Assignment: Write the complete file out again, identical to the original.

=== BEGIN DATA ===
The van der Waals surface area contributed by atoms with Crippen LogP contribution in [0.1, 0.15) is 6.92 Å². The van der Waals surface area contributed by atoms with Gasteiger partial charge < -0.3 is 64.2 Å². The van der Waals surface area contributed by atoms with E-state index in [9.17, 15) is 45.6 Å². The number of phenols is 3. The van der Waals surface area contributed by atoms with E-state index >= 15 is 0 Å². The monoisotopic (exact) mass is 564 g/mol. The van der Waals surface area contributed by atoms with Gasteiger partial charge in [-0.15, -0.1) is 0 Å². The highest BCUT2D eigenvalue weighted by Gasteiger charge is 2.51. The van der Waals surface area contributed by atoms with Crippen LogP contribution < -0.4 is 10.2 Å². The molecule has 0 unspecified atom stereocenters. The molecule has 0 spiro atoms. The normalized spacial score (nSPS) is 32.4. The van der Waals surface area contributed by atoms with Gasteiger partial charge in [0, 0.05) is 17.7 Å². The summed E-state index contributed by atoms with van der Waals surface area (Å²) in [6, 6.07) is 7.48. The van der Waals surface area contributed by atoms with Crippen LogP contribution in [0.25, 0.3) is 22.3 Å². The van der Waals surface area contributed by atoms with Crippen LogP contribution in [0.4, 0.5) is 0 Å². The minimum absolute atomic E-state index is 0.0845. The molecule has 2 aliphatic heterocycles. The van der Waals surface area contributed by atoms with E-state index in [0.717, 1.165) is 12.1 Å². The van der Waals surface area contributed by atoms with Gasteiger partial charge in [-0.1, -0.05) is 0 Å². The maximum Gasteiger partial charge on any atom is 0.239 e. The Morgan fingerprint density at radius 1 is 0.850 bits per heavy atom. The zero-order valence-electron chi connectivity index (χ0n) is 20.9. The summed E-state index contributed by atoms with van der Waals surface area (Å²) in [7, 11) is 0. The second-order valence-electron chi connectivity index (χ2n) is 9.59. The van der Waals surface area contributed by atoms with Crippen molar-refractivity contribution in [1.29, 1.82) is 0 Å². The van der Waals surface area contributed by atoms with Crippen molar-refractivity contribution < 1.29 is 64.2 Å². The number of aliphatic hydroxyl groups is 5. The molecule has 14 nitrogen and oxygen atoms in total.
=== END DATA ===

The van der Waals surface area contributed by atoms with Crippen LogP contribution in [0.1, 0.15) is 6.92 Å². The van der Waals surface area contributed by atoms with Gasteiger partial charge < -0.3 is 64.2 Å². The van der Waals surface area contributed by atoms with E-state index in [9.17, 15) is 45.6 Å². The number of phenols is 3. The van der Waals surface area contributed by atoms with E-state index >= 15 is 0 Å². The monoisotopic (exact) mass is 564 g/mol. The van der Waals surface area contributed by atoms with Gasteiger partial charge in [-0.15, -0.1) is 0 Å². The highest BCUT2D eigenvalue weighted by Gasteiger charge is 2.51. The van der Waals surface area contributed by atoms with Crippen LogP contribution < -0.4 is 10.2 Å². The molecule has 0 unspecified atom stereocenters. The molecule has 0 spiro atoms. The normalized spacial score (nSPS) is 32.4. The van der Waals surface area contributed by atoms with Gasteiger partial charge in [0, 0.05) is 17.7 Å². The summed E-state index contributed by atoms with van der Waals surface area (Å²) in [6, 6.07) is 7.48. The van der Waals surface area contributed by atoms with Crippen LogP contribution in [0.25, 0.3) is 22.3 Å². The van der Waals surface area contributed by atoms with Crippen LogP contribution in [0.4, 0.5) is 0 Å². The minimum absolute atomic E-state index is 0.0845. The molecule has 2 aliphatic heterocycles. The van der Waals surface area contributed by atoms with E-state index in [0.717, 1.165) is 12.1 Å². The van der Waals surface area contributed by atoms with Gasteiger partial charge in [-0.1, -0.05) is 0 Å². The maximum Gasteiger partial charge on any atom is 0.239 e. The Morgan fingerprint density at radius 1 is 0.850 bits per heavy atom. The zero-order valence-electron chi connectivity index (χ0n) is 20.9. The summed E-state index contributed by atoms with van der Waals surface area (Å²) in [7, 11) is 0. The second-order valence-electron chi connectivity index (χ2n) is 9.59. The van der Waals surface area contributed by atoms with Crippen molar-refractivity contribution in [1.29, 1.82) is 0 Å². The van der Waals surface area contributed by atoms with Crippen molar-refractivity contribution < 1.29 is 64.2 Å². The number of aliphatic hydroxyl groups is 5. The molecule has 14 nitrogen and oxygen atoms in total.